This article contains excerpts from my book „Hands-On Mobile App Testing“ published with Pearson Education.
As you can see in the following image, the typical pyramid consists of three layers. At the bottom, there is the automated unit-testing layer, in the middle the automated integration testing layer and at the top there is the automated end-to-end testing layer (including the user interface tests). Each layer has a different size, indicating the number of tests that should be written within each stage. Manual testing is not part of the test pyramid, hence it is shown as a cloud for additional testing work.
But this pyramid is not applicable to mobile apps and mobile test automation. Mobile testing requires a totally different set of testing activities like movement, sensors, different devices and networks compared to other software like desktop or web applications. Lots of manual testing is required to be sure that a mobile app is working as expected in the different usage scenarios. Read more
I am just back in Hamburg from the Mobile App Europe Conference and I am still excited about it. I had 2 great days in Potsdam meeting several mobile experts from all over the world to exchange on the latest mobile topics. I had the chance to talk to Dan Cuellar, the creator of Appium which was really great. I talked to people from booking.com, Groupon and other cool companies out there.
This time in the “People in Testing” series, I had the chance to interview Richard Bradshaw aka the FriendlyTester.
Daniel: What is currently your biggest challenge at work?
Richard: Time! I am currently the sole tester on a project. Responsible for the testing of the apps, which include iOS, Android the a responsive website. Also until recently, this also included a windows phone app. It’s a lot to manage. So it becomes a real balancing act as to where I spend my time. Fortunately the team is aware of this and we stagger the releases. We tend to have iOS ready at least a week before Android. Then the web is more sporadic, mainly because we are able to release that instantly, so the risk is lower, due to the fact we can instantly rollback or push a fix if something was to go wrong, this isn’t as easy with the apps, especially iOS, due to the submission times. Another advantage of the way we work is that the platforms are aligned, meaning that we tend to be delivering the same functionality to all at the same time. This is advantageous to me as I can test across platforms at the same time, but also as with most projects, there is a lot of tacit knowledge, so testing all three while it’s still there helps. Read more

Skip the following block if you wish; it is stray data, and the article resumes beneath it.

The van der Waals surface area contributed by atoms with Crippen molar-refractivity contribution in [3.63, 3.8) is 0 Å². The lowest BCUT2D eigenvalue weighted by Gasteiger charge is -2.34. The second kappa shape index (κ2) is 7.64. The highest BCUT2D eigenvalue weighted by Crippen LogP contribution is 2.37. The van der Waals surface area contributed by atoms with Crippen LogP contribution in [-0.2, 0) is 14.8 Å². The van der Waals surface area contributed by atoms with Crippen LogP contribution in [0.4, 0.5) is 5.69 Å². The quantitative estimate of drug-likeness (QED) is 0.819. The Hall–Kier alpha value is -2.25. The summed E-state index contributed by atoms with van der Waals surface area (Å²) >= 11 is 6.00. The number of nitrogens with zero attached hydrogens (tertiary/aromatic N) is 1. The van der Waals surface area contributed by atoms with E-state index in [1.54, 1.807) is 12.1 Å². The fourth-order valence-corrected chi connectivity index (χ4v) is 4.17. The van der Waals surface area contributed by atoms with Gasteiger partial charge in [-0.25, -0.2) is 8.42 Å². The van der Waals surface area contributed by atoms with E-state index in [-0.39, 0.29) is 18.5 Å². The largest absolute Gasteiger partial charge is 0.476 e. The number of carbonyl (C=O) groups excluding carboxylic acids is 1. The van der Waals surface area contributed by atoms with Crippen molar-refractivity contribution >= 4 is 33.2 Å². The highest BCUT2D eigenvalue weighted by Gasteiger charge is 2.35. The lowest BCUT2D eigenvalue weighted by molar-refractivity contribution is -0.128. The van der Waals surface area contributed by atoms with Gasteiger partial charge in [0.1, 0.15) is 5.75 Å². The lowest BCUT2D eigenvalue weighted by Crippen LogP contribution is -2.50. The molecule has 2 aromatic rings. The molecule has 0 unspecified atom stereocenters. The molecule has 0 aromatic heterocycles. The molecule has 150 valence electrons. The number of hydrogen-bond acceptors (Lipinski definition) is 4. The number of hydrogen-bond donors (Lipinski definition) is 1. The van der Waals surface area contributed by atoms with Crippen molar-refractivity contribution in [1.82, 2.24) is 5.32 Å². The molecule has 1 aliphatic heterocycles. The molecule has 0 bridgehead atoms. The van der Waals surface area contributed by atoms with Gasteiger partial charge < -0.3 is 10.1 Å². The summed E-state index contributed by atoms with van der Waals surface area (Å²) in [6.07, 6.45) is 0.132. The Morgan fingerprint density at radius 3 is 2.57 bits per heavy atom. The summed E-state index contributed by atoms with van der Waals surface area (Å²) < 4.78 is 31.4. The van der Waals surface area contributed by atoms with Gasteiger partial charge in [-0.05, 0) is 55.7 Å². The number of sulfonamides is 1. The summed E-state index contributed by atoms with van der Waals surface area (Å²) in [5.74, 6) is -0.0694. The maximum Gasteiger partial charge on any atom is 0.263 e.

November is coming and with this blog post you have the chance to attend the EuroSTAR conference 2015 in Maastricht for FREE. This year the EuroSTAR conference is packed with lots of great keynotes, talks, active workshops and novices-speakeasy sessions that you should not miss.
There will be software testing experts from around the world who will share their knowledge on topics like:
Test & Quality Management
Metrics & Methods
Please have a look at the complete program here. During great workshops, coffee breaks and social events you can exchange and share your knowledge with other software testing experts. Read more
The 33rd issue of the reading recommendation contains 6 posts. This time there are posts with the topics “Making a tradeoff, use vs. technology”, “Core Values in Testing”, “Robot Framework – The unsung hero of test automation”, “How BBST has transformed me as a tester”, “Management friendly test reports” and “What do you do when hiring managers are looking for a set of skills you don’t have but you sorely want?”
Enjoy reading the posts and send me posts that are worth reading and I will mention you and link to your social links or blog.
A Seasoned Tester’s Crystal Ball: Making a tradeoff, user vs. technology